While little girls do want to imitate their mother’s actions, surely there must reach a stage when this has to be harnessed for the child’s own safety? And while this seems like harmless fun, how will this progress? In a few years time can we expect reports of child-only plastic surgeons, giving nose-jobs to the under-fives and boob jobs to ten-year-olds? I’d say I was being facetious but I honestly cannot say with certainty that this will not happen. But here’s where the money is, and as long as its proving a lucrative venture people will be investing:

Child beauty has become big business. Research by market analysts Mintel of 6,000 youngsters from the age of seven to 19 found that more than six out of 10 girls aged seven to 10 wore lipstick and more than two in five wore eye-shadow or eye-liner. Almost one in four wore mascara and three in five wore perfume. According to a 2005 British Journal of Developmental Psychology study, almost 50 per cent of girls between five and eight want to be slimmer.

A girl is not predisposed to want to wear make-up. It is learnt behaviour. It is a desire gleaned from the pages of celebrity magazines. But what is a parent to do? Especially when your child goes to school and her classmates are there with the latest Mary Kate and Ashley Olsen lipstick discussing which of the Bratz dolls has the best colour hair. To this I really do not know the answer, and as I am not a parent I can only speak from my experiences growing up as a child. Even though my mother wears make-up everyday she made me believe as a little girl that I had no use for it, that my skin was nice as it was, that, in fact, I looked better without it. So, what I will highlight (which could work) is the need to instil in young girls the idea that they do not need make-up, that they are beautiful without it, and hopefully they will grow and mature, so comfortable in their own skin that using cosmetics will be a choice instead of something they have developed a life-long dependency on to make themselves look and feel good. While I am not particularly attractive, nor the most confident girl in the world regarding my looks, I have never felt the need to hide my face away under make-up, something I think emanates from my childhood. Not that make-up is always about hiding away, and I understand the vast majority of women use it to enhance their looks rather than to obscure their features, but there are those whose sense of self-worth is entwined with the thickness of their foundation and the way they look, and surely we do not want this for young women of the future?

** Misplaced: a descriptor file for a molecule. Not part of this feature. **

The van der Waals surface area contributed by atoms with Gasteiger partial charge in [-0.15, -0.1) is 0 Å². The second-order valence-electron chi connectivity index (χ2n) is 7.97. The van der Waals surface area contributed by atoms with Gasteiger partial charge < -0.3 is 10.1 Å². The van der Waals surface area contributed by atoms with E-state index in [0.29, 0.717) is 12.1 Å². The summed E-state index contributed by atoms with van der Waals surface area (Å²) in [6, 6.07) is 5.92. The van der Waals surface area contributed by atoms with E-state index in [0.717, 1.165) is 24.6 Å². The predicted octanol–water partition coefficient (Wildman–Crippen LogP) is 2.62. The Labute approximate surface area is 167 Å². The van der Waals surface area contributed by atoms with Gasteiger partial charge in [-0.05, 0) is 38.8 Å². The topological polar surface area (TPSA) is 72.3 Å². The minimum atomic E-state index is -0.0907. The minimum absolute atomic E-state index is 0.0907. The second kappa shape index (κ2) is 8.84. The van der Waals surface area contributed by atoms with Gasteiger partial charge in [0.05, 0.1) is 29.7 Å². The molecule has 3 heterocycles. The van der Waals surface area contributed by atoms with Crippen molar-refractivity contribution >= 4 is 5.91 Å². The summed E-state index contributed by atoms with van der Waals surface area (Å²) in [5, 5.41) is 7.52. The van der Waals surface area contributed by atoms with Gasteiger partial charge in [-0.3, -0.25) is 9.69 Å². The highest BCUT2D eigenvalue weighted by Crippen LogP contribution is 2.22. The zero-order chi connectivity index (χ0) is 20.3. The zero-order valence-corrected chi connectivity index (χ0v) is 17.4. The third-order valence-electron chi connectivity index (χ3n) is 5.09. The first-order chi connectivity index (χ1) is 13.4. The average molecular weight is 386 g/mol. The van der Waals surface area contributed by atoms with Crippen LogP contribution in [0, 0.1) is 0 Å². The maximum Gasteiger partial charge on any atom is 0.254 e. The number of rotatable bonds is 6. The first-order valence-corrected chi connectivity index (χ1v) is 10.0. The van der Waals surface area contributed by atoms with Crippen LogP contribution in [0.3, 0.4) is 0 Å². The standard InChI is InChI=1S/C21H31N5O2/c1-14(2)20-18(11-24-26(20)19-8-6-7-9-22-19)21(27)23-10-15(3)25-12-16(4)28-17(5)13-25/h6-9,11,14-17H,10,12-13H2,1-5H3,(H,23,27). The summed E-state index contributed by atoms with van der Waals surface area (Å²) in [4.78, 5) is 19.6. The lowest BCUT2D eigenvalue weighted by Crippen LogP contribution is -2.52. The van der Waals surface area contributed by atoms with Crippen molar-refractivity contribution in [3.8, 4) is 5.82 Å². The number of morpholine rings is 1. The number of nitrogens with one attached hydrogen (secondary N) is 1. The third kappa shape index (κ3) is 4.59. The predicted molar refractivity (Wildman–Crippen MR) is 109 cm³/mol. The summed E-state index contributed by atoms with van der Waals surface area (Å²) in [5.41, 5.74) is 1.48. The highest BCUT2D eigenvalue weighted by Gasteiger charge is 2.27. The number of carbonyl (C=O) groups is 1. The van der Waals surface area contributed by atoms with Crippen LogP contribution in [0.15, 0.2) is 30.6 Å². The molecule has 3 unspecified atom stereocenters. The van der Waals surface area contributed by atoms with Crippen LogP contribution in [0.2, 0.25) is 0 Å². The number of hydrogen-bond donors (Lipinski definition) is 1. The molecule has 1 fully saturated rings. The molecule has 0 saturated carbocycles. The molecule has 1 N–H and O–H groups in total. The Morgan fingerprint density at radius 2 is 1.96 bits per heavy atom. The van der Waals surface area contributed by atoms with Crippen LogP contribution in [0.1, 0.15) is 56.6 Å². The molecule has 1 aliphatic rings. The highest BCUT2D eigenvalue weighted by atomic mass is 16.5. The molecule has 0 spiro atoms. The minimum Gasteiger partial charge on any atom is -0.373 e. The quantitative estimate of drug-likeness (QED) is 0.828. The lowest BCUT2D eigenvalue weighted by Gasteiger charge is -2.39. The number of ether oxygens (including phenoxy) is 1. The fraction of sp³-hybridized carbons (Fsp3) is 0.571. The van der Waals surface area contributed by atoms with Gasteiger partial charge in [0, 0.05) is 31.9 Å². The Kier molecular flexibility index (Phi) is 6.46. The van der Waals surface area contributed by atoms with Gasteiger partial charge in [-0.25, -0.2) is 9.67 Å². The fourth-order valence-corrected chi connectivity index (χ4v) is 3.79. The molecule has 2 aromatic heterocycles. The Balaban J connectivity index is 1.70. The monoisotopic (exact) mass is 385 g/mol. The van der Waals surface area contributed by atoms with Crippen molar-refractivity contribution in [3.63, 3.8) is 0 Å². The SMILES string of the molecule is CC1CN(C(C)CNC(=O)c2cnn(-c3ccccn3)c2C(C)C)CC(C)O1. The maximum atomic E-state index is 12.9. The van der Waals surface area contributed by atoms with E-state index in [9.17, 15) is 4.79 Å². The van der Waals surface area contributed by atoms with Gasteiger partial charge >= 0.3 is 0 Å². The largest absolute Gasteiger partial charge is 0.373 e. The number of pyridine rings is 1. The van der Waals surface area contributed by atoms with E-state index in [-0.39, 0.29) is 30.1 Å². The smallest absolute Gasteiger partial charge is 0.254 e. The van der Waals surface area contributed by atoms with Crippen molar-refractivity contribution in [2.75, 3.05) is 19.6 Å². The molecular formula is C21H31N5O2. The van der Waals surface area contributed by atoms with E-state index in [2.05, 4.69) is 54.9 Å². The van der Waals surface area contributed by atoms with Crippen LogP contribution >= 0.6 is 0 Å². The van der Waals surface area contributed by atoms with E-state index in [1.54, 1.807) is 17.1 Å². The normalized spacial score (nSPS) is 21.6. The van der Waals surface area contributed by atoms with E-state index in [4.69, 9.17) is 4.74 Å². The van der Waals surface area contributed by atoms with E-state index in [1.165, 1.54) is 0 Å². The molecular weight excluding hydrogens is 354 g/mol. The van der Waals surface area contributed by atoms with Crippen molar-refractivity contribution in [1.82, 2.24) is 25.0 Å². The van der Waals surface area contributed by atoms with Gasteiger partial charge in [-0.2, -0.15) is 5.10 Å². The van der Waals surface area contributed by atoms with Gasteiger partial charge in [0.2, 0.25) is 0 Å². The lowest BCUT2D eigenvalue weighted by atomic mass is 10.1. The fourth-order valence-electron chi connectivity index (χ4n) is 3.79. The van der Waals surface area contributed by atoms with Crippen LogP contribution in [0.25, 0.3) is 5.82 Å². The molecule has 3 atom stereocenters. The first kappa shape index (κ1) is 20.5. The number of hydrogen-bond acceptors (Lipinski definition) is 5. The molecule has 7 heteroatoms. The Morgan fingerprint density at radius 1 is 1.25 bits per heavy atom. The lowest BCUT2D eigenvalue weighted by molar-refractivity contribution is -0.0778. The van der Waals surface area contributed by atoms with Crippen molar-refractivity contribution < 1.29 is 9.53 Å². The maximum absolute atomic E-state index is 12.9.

Dr Pat Spungin, child psychologist and founder of Raising Kids understands the damaging implications of offering beauty treatments for children:

What are you going to be doing when you’ve got your nails painted at three? Are you going to be out in the garden digging for worms or in the sandpit? It’s too much. It’s encouraging children to become overly self-conscious and aware of their appearance. We already have enough evidence that children are feeling unhappy with themselves.

Related Posts